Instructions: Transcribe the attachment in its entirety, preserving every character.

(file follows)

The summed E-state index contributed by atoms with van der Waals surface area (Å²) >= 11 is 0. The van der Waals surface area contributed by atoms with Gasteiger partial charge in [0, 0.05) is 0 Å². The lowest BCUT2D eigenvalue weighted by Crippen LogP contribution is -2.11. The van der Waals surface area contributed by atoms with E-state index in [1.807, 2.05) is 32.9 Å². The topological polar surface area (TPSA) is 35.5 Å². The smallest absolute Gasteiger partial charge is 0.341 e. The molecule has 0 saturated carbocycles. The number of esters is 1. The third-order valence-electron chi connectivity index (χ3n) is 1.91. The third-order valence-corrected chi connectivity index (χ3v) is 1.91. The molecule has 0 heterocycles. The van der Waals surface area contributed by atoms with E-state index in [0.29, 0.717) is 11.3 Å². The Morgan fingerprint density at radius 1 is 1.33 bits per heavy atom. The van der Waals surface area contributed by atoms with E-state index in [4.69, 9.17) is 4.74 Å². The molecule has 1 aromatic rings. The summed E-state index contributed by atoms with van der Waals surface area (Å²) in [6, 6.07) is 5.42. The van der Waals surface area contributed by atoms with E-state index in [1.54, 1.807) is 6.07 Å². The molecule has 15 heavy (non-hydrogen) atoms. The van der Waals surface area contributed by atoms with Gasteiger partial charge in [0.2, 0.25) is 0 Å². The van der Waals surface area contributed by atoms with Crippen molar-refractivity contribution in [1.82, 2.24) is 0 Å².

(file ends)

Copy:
The summed E-state index contributed by atoms with van der Waals surface area (Å²) >= 11 is 0. The van der Waals surface area contributed by atoms with Gasteiger partial charge in [0, 0.05) is 0 Å². The lowest BCUT2D eigenvalue weighted by Crippen LogP contribution is -2.11. The van der Waals surface area contributed by atoms with E-state index in [1.807, 2.05) is 32.9 Å². The topological polar surface area (TPSA) is 35.5 Å². The smallest absolute Gasteiger partial charge is 0.341 e. The molecule has 0 saturated carbocycles. The number of esters is 1. The third-order valence-electron chi connectivity index (χ3n) is 1.91. The third-order valence-corrected chi connectivity index (χ3v) is 1.91. The molecule has 0 heterocycles. The van der Waals surface area contributed by atoms with E-state index in [0.29, 0.717) is 11.3 Å². The Morgan fingerprint density at radius 1 is 1.33 bits per heavy atom. The van der Waals surface area contributed by atoms with E-state index in [4.69, 9.17) is 4.74 Å². The molecule has 1 aromatic rings. The summed E-state index contributed by atoms with van der Waals surface area (Å²) in [6, 6.07) is 5.42. The van der Waals surface area contributed by atoms with E-state index in [1.54, 1.807) is 6.07 Å². The molecule has 15 heavy (non-hydrogen) atoms. The van der Waals surface area contributed by atoms with Gasteiger partial charge in [0.2, 0.25) is 0 Å². The van der Waals surface area contributed by atoms with Crippen molar-refractivity contribution in [1.82, 2.24) is 0 Å².